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EU member states remain divided on controversial CSAM-scanning plan — but for how long?

A key body of European Union lawmakers remains stalled over a controversial legislative proposal that could see millions of users of messaging apps forced to agree to their photo and video uploads being scanned by AI to detect child sexual abuse material (CSAM).

Critics of the plan include tech industry messaging giants like WhatsApp; privacy-focused players like Signal and Proton; legal, security and data protection experts; civil society and digital rights groups; and a majority of lawmakers from across the political spectrum in the European Parliament. They warn that the proposal will break encryption, arguing it poses an existential threat to the bloc’s democratic freedoms and fundamental rights like privacy.

Opponents also contend the EU plan will fail at its claimed aim of protecting children, suggesting law enforcement will instead be swamped by millions of false positives as everyday app users’ messages are fed through flawed AI-based CSAM detection systems.

On Thursday, a meeting of ambassadors representing the bloc’s 27 member states’ governments had been expected to reach a position on the file to open negotiations with the European Parliament after the Belgian presidency put the item on an agenda for Thursday’s meeting. However, a spokesperson for Belgium’s permanent representative to the EU confirmed to TechCrunch the item was dropped after it became clear governments were still too divided to achieve a qualified majority on a negotiating mandate.

“We had the intention to reach a mandate at the meeting of the ambassadors today, but it was not clear yet whether we would have the required majority,” said Belgium’s spokesperson. “In the last hours before the meeting it … was clear that the required qualified majority could just not be met today so we decided to remove the item from the agenda and to continue the consultation between the Member States — to continue working on the text.”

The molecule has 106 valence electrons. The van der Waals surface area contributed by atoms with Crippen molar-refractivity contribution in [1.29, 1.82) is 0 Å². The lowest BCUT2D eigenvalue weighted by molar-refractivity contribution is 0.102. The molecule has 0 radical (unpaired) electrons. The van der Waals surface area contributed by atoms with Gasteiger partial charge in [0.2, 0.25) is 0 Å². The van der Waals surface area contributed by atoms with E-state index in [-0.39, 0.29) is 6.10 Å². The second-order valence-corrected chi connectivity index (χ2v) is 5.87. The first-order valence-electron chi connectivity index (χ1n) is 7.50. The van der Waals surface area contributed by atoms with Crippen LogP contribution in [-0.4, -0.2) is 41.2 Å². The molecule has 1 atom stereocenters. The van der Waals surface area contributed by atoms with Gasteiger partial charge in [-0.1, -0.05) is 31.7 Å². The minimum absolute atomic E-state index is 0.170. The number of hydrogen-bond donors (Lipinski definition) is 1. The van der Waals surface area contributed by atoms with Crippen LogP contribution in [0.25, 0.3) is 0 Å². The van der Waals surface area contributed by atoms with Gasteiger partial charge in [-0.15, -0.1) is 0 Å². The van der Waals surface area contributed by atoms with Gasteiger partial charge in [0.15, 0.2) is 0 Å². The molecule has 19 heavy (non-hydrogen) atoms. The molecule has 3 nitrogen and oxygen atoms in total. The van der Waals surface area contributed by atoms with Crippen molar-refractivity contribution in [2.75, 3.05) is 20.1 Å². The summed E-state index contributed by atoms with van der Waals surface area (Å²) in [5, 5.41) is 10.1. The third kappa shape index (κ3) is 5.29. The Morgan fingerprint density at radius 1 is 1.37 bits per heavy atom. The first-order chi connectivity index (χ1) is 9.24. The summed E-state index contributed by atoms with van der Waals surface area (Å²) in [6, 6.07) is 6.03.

This is important, as EU law tends to be a three-way affair, with the Commission proposing legislation and the Parliament and Council debating (and often amending) draft laws until a final compromise can be reached. But these so-called trilogue talks on the CSAM-scanning file can’t start until the Council adopts its position. So if member states remain divided, as they have been for some two years since the Commission introduced the CSAM-scanning proposal, the file will remain parked.

Earlier this week, Signal president Meredith Whittaker dialed up her attacks on the controversial EU proposal. “[M]andating mass scanning of private communications fundamentally undermines encryption. Full stop,” she warned, accusing regional lawmakers of attempting a cynical rebrand of client-side scanning to try to cloak a plan that amounts to mass surveillance of private communications.

Despite loud and growing alarm over the bloc’s apparent hard-pivot to digital surveillance, the European Commission and Council have continued to push for a framework that would require message platforms to bake in scanning of citizens’ private messages — including for end-to-end encrypted (E2EE) platforms like Signal — rather than supporting the more targeted searches and carve out for E2EE platforms proposed by MEPs in the European Parliament last year.